The exposition had the usual cars to give away and all manner of competitions from the suppliers. With over 600 suppliers exhibiting it is like entering Ideal Home Show and certainly the step counters tick over at a good lick as the carpet is worn down over the 2 day run. The suppliers dollars make the event possible and their generosity is amazing to see. They have their own parties from hiring the USS Midway through to the Baseball stadium and a concert from Kelly Clarkson! No venue was spared in the town and the number of bands flown in (some a lot better than others!) is to be seen.

Having founded the UKAA and proud for it to be the first overseas affiliate to the NAA; on behalf of the NAA I am now looking to an International Apartment Association and planning the delivery to launch into our neighbouring European countries. This gives an exciting dimension as the globalisation of organisations and capital moves from Country to Country and Continent to Continent. The housing demands and the trend to rental is a wave spreading Country to Country. Of course, mainland Europe has long seen the benefits of renting their homes and not tying up capital and the burden of mortgages.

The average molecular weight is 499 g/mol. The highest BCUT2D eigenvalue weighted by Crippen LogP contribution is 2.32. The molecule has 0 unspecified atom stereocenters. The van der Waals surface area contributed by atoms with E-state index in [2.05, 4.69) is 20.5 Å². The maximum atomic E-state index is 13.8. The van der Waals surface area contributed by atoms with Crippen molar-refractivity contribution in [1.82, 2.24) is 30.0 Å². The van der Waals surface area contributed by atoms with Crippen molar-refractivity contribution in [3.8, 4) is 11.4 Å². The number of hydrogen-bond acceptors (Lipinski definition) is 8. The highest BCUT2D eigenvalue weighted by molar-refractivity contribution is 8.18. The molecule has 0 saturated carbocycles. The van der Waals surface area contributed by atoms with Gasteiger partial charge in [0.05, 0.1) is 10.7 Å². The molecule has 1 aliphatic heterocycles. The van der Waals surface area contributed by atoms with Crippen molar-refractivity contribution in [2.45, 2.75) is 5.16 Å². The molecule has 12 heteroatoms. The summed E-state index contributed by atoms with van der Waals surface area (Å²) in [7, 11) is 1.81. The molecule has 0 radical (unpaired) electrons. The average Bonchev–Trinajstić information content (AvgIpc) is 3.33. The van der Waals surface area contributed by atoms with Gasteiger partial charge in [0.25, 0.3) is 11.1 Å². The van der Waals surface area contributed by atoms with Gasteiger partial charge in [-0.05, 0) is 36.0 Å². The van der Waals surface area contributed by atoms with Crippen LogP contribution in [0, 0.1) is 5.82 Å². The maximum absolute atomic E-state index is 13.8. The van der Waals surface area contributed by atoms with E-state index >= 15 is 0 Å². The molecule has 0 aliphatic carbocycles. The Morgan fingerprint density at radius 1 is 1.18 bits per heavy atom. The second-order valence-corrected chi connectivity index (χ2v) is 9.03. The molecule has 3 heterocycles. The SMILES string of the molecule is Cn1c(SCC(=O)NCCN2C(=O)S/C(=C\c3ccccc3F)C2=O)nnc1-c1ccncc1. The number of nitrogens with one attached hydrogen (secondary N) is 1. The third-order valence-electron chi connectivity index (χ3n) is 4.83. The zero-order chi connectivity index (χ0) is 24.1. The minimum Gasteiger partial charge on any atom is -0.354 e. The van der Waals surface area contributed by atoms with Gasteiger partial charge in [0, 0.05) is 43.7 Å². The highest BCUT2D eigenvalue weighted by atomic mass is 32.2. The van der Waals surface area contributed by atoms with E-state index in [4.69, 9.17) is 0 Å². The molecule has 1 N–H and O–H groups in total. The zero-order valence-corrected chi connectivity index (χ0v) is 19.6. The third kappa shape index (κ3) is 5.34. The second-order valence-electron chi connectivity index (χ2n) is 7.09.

As I head into Heathrow I am excited and energised by the positivity of the last week and the service and experiences America offers. Now to translate the trends and perspectives to the UK and Ireland markets.

Sealed with a kiss!